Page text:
"That prior to the year 1870, there had frequently been publicly used in the manufacture and wearing of cloaks and jackets button loops formed of flat braid bent edgewise upon itself and sewed together at the meeting edges, leaving an opening for the buttonhole at the bend; that the ends of the braid in such button loops were permanently attached to a button or like device which was affixed to one side of the body of the garment, and that the button loop held the garment together by being buttoned on to a button or like device sewed to the other side of the garment, and that when in use, the braid forming the button loop rested under the button, and that such braids were made by machinery."
Various letters patent were put in evidence on defendant's behalf, as follows: to H. F. Briggs, No. 5565, dated May 16, 1848, for "Improvement in Shoulder Braces; " to J. Hotchkiss, No. 8606, dated December 23, 1851, for "Improvement in Suspenders;" to J. Hotchkiss, No. 11, 160, dated June 27, 1854, for "Improvement in Manufacturing Suspender Ends;" to D. W. Canfield, No. 37, 149, dated December 16, 1862, for "Improvement in Combined Shoulder Brace and Suspender;" to A. W. Upton, No. 47,348, dated April 18, 1865, for "Improvement in Suspenders;" and to T. J. Flagg, No. 144,970, dated November 25, 1873, for "Improvement in Suspenders." There also appeared in evidence a description and illustration of crocheted towel loops, from Harper's Bazar of September, chanroblesvirtualawlibrary
1868, and an extract from the same publication of July, 1871, with a design showing a crocheted suspender end united at the inner edges just above the buttonhole and attached to a crocheted attaching piece.
MR. CHIEF JUSTICE FULLER, after stating the facts as above, delivered the opinion of the Court.
The suspender end of the appellant's patent is a button loop of flat cord or strip of fibrous material, "bent edgewise upon itself, and sewed together at the meeting edges, leaving an opening for the button-hole at the bend," as described in the instance of cloak button loops made of flat braid. It appears from the specification, stipulation, or proofs that suspender ends of round cord, with the ends turned back and fastened to form loops, were known when this patent was procured, as were also suspender ends of flat material, and with the inner edges united by stitching or by a clamp, just above the buttonhole, so as to form it. The prior patents and the crocheted towel Loops and suspender ends also illustrate the common practice of uniting the suspender ends to attaching pieces of leather or cloth. We agree with the learned judge holding the circuit court that it did not involve invention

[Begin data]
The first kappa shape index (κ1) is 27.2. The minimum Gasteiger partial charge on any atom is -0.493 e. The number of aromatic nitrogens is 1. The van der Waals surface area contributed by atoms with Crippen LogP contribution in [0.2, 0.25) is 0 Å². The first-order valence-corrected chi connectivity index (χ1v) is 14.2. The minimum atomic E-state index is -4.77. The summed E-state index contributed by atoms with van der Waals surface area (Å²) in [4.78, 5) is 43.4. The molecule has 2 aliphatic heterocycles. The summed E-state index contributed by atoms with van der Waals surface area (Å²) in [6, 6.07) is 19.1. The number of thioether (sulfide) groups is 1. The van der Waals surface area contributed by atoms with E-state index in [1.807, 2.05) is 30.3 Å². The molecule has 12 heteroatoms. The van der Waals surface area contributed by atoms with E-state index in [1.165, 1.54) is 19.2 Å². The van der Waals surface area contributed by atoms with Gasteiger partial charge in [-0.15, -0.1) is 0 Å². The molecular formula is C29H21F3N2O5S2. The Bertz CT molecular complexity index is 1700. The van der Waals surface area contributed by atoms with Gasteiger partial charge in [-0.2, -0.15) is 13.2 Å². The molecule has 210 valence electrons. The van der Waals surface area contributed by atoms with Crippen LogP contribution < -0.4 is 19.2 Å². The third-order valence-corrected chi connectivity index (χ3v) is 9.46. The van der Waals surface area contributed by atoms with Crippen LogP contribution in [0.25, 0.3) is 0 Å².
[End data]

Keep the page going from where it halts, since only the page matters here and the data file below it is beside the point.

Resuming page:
"to make a suspender end of flat cord in substantially the same way that suspender ends of round cord had been made, and in substantially the same way in which flat button ends had been made for the purpose of fastening or securing other articles of wearing apparel than trousers."
The connection of the end to the attaching piece gave no patentable character to the loop, and was old, as was the attachment to the buckle; nor was any new mode of operation produced by the combination of the devices in this article.
The decree of the circuit court is